One Night Stands for the week of January 3-9, 2007 

In this week's rep picks: Bogie, Bacall, and Hitchcock.

Reviews by Michael Covino, Rob Nelson, Ella Taylor, and Kelly Vance

Fri., Jan. 5

Casablanca — This 1943 romance pairing Ingrid Bergman and Humphrey Bogart in wartime Casablanca is one of the most pleasing films ever made. Bogart — cynic, romantic, lover, adventurer, smuggler, gun runner — tends a bar in Vichy-controlled Casablanca when his old love Bergman arrives, stirring up memories and desire and of course making life once again difficult (and fun). Will Bogart, comfortable in his expatriate existence, risk his peace of mind and even his life for the woman he loves and the cause of the French Resistance? Don't think about it too hard: you know the answer (102 min.). — M.C. (Paramount, 8:00)

The Last Temptation of Christ — Adapted by Paul Schrader from Nikos Kazantzakis' novel, Martin Scorsese's life of Christ is too artful, too reverential, and too, too along. In fact, it barely feels like a Scorsese film (at times it feels downright campy, like when Lazarus discourses on being dead). Willem Dafoe plays the vacillating, sexually tempted Christ almost cautiously — some of his line readings are painful to listen to. In the final issue, it might well be that it requires an act of faith, even more than a suspension of disbelief, to like a movie like this. The story only takes off in the last half hour when Christ, crucified, hallucinates a different kind of life (which makes for a different, more interesting kind of movie). Harvey Keitel is a forceful Judas, Barbara Hershey a sexy Mary Magdalene, and David Bowie the urbane Pontius Pilate (164 min., 1988). — M.C. (Neumayer residence, 565 Bellevue St., Oakland, 6:30)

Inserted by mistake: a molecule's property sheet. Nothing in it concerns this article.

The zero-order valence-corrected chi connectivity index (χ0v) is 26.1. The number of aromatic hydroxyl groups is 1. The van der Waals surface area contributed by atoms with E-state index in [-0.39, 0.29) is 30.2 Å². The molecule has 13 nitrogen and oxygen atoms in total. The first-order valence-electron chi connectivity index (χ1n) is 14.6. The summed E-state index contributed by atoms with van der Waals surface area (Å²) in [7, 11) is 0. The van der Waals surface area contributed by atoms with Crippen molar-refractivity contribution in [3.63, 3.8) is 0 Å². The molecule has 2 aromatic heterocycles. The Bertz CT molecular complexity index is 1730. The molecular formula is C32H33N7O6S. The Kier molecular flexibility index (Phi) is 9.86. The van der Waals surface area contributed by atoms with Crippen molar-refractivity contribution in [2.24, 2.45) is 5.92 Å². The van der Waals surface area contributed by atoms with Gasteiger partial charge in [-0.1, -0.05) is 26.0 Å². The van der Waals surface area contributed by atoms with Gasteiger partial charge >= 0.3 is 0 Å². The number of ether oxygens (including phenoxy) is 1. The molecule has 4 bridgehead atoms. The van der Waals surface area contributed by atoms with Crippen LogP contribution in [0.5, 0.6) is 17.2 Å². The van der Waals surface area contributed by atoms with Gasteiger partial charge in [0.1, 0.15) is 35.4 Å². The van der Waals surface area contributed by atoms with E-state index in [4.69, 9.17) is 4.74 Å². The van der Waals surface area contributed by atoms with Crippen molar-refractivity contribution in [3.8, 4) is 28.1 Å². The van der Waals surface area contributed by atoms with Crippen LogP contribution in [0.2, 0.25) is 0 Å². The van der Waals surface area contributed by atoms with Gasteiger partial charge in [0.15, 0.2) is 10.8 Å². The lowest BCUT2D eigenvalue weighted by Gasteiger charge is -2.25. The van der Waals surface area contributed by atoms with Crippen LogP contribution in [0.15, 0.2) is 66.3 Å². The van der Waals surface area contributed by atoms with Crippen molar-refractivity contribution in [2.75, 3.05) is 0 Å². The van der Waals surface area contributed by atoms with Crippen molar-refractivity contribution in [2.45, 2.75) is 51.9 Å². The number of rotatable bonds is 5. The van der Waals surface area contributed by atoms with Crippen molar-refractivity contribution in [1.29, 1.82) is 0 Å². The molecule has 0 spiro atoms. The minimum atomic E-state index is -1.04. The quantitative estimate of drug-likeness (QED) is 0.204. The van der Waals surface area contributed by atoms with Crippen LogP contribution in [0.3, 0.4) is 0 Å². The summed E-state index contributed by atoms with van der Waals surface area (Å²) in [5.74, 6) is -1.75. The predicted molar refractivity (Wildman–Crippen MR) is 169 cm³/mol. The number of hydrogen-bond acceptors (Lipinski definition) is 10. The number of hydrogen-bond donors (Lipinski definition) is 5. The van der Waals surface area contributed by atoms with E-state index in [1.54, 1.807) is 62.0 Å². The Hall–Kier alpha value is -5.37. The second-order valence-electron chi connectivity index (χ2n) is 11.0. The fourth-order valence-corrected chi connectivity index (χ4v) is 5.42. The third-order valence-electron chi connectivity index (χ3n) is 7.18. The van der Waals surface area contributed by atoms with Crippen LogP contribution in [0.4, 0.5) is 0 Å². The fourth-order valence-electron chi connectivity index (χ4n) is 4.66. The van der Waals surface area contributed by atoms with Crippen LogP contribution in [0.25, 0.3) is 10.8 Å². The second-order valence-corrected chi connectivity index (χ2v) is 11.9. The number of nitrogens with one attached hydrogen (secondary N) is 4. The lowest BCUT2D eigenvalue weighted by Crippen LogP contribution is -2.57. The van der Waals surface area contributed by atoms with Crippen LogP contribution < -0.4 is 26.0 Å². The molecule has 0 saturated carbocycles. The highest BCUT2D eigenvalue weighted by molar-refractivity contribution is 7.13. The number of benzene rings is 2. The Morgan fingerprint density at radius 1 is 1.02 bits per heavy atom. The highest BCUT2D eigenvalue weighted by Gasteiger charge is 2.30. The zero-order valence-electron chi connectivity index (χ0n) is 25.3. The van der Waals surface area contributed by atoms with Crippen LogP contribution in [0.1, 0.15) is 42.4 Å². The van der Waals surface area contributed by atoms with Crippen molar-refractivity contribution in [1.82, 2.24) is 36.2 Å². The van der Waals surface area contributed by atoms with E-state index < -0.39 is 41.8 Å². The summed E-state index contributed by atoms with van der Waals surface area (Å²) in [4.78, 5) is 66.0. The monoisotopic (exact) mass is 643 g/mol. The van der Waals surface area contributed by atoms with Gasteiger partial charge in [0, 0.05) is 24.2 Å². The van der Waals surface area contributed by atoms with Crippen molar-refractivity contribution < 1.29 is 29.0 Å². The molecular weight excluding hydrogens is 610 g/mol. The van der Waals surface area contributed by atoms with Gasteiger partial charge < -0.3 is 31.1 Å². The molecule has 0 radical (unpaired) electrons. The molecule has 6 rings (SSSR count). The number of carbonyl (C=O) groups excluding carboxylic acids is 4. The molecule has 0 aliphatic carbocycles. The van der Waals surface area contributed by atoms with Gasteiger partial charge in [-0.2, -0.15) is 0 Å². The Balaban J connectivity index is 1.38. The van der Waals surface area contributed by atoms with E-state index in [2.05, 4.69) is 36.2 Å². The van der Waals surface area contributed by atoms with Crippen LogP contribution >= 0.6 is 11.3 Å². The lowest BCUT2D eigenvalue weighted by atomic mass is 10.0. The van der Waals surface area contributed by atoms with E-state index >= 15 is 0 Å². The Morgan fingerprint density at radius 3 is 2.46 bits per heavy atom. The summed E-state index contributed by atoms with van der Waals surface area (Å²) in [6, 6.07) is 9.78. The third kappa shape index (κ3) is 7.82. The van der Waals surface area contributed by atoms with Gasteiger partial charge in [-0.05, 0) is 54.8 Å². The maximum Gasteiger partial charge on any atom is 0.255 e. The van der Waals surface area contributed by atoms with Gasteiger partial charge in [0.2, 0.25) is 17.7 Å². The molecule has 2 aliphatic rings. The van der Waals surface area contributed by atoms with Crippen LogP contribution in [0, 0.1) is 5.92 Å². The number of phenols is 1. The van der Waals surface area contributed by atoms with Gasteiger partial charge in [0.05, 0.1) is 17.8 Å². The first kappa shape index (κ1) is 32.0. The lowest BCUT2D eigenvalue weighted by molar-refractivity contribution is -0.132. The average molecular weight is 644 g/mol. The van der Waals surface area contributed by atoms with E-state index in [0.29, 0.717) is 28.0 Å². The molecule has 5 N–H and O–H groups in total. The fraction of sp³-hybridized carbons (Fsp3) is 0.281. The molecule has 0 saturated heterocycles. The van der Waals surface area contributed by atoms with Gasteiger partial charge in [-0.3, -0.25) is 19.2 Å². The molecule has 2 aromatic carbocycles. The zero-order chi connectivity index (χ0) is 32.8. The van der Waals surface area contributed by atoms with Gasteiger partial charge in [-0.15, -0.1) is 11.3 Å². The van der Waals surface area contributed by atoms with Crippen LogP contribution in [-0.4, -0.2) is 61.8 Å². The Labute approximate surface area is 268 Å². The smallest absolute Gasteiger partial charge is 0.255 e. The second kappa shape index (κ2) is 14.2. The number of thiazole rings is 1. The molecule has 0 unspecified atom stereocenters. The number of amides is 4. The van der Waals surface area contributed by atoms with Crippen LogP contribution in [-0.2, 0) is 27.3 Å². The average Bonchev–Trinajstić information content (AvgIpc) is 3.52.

Who Killed the Electric Car? — Admit it: For years you've been burning to know what ol' Phyllis Diller really thinks about electric cars, which first (dis)appeared in her youth. "They were very quiet," she recalls. The real question is why this purportedly impassioned documentary investigation of a great subject — American culture's conspiratorial dismissal of eco-friendly alternatives to the gas-guzzler — would assume such massive viewer disinterest that it coats the pill with C-list celebrity NutraSweet, including Martin Sheen voiceovers that would sound unforgivably hackneyed even on basic cable (2006). — R.N. (Humanist Hall, 390 27th St., Oakland, 7:30)

Sat., Jan. 6

The Paris Mosque — The documentary story of 1,700 Jews saved from the Nazis in WWII France by members of the Parisian Muslim community (running time unknown). (Unitarian Fellowship, 1924 Cedar St., Berkeley, 7:00)

The Rocky Horror Picture Show — The original 1975 British rock music horror spoof, starring Tim Curry as the androgynous Dr. Frank N. Furter, with Susan Sarandon and Barry Bostwick. Directed by Jim Sharman (95 min.). (PW, midnight)

Vertigo — Alfred Hitchcock combines a double-cross murder plot with a subjective exploration of obsessive eroticism in his masterpiece about a San Francisco detective (James Stewart) who gets taken for a foggy, psychological ride by a mysterious woman (Kim Novak). A surprising number of big themes are here — the nature of love, art, memory — along with several layers of effects and allusions, from color tricks to black humor to deep-focus terror (128 min., 1958). — K.V. (Cerrito, 7:30)

Sun., Jan. 7

Vertigo — See Sat. (Cerrito, 5:00)

Wed., Jan. 9

Quinceañera — A winning tale of sex, real estate, and more or less immaculate conception in Echo Park, Quinceañera edges as close to a complex view of L.A. Latino life as can be hoped for from white-boy filmmakers Richard Glatzer and Wash Westmoreland. Intended, a trifle oddly, as a tribute to 1960s English kitchen-sink drama, this delightfully saucy, heartfelt movie about a community under siege from gentrification turns on the testy efforts of a pregnant teenager (Emily Rios) and her gay, borderline-delinquent cousin (Jesse Garcia) to hang onto their Mexican identity while growing up American (2006). — E.T. (JCCEB, 7:00)


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